SAN FRANCISCO – The Warriors gave up on Damian Jones, their 2016 first-round draft pick, after losing confidence in his evolution from 7-foot athlete into reliable NBA contributor. They traded him in July because, after three years, they’d exhausted their patience.
The Suns didn’t have as much patience with Marquese Chriss, even though they drafted him No. 8 overall – 22 picks ahead of Jones – as their power forward of the future. Chriss was traded to the Rockets after two years in Phoenix.
Five months later, Chriss was shuttled from Houston to Cleveland.
One month after that, the NBA slapped Chriss with a one-game suspension for exchanging blows with Raptors big man Serge Ibaka.
Six months later, Chriss was a free agent signing a non-guaranteed contract with the Warriors, who, after evaluating him for two weeks, are falling in love with him.
“Marquese has been really, really impressive,” coach Steve Kerr said, adding that he plans to start Chriss at center Monday, when the Warriors face the Lakers at Staples Center.
Draymond Green echoed his coach's sentiments.
“Marquese has been great the whole training camp,” Green said.
Chriss' NBA career hasn't gone as planned, but the Warriors see he's locked in on his latest opportunity to become a mainstay in the league.
“Marquese, obviously with what he’s been through in his career, is trying to gain footing and be in the position to hopefully contribute,” Stephen Curry said. “Everyone just wants an opportunity, and he’s taking advantage of it.”
A man unwanted by two of the league’s sorriest franchises is passing the eye test of a Warriors team coming off five consecutive trips to the NBA Finals and expected to make the playoffs this season. Sports can be strange that way, right?
“They told me they would give me a fair shot to make the team,” Chriss said. “They have done that.”
Like Jones, Chriss was drafted because scouts liked his size (6-10, 240 pounds), his length (7-1 wingspan) and his leaping ability (38.5-inch vertical, one inch higher than Jones). It all added up to immense upside. And there have been occasional flashes of that projected potential. Gorgeous spin moves. Fantastic shot rejections. Sweet footwork. And, of course, plenty of soaring above rims to jam lobs.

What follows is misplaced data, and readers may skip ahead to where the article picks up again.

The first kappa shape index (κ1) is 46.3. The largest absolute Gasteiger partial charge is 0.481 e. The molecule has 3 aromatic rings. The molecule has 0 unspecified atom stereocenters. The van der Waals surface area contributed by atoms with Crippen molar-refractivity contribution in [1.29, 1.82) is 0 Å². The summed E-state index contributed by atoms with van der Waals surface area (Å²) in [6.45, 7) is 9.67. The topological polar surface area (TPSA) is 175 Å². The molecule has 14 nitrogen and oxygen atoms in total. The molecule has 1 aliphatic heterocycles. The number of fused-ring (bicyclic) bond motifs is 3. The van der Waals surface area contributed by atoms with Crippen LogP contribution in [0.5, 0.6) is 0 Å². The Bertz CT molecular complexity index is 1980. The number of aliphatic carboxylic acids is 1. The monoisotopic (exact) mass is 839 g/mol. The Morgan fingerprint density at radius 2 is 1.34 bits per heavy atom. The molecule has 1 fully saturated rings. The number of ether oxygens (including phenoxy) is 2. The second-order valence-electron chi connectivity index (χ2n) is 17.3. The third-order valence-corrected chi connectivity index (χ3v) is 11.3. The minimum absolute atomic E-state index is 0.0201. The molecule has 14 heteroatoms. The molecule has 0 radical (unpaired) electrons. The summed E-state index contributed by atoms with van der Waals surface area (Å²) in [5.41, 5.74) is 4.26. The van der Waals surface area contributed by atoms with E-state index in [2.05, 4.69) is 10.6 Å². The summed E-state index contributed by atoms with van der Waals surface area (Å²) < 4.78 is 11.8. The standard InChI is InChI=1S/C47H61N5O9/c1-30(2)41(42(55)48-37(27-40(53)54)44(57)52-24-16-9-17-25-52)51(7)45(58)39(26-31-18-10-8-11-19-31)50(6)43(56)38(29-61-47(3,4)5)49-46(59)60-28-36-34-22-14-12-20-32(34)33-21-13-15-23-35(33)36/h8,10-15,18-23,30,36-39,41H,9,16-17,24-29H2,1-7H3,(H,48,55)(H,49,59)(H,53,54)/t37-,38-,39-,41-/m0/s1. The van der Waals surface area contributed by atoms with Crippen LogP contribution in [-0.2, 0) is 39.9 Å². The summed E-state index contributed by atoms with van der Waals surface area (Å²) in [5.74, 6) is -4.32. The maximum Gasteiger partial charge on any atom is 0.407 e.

But, of course, there was another side to Chriss. There were displays of immaturity, particularly in the heat of competition. There has been scarlet-letter innuendo about his conditioning and attitude, which led to questions about his commitment.
The Warriors inspected the red flags, considered the integrity of their culture and concluded they can get the best of Chriss. If it fails, hey, they don’t lose a nickel.
“He’s been on three teams already in his brief career, so we’re probably getting him at a good time,” Kerr said. “He’s had some opportunities that haven’t gone his way, for whatever reason. Now, all of a sudden, he’s got a great opportunity because we’ve got guys hurt at that spot and he’s making the most of it.
“He’s making a strong case for himself.”
In 39 minutes over two games, Chriss had produced 16 points (7-of-12 from the field, 2-of-2 from the line), 17 rebounds, eight assists and two blocks. Moreover, his “feel” for the game is evident in how he approaches tasks at both ends. He routinely exhibits the basketball presence the Warriors were hoping Jones could develop.
Indeed, Chriss’ combination of athleticism and skill is as good or better than any of the nine actual centers that have started under Kerr.
“He’s picked everything up really quickly,” Kerr said. “He’s much more advanced as a screener than I knew. A dribble-handoff guy at the top, slipping screens, finding the right angles, screening without fouling. He’s shown a really good talent in that regard. And that’s a big part of our offense.”
Chriss doesn’t seem impressed by the glowing reviews. In his mind, he’s just playing basketball, as he did at Pleasant Grove High in Elk Grove and for one season at the University of Washington.
As he tried to do, without much success, in three NBA seasons before finding the Warriors.
“They’ve put me in position to succeed,” Chriss said. “And I felt coming here, it would fit the way that I like to play. I like to set screens. I like to roll to the basket. I like to pass. And that’s something they let their bigs do. They play off their bigs a lot, and I felt it was a good fit for me.”
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Chriss, 22, seems to understand that this is may not be his last chance to live his NBA dream, but it may be his best chance. That was part of the thinking behind joining the Warriors with no guaranteed money rather than accepting the relative security of a two-way contract elsewhere.
He’s betting on himself. And with one week remaining in the preseason, his hand is strong. After all the Warriors have seen and said, the smart money has them finding a way to keep him.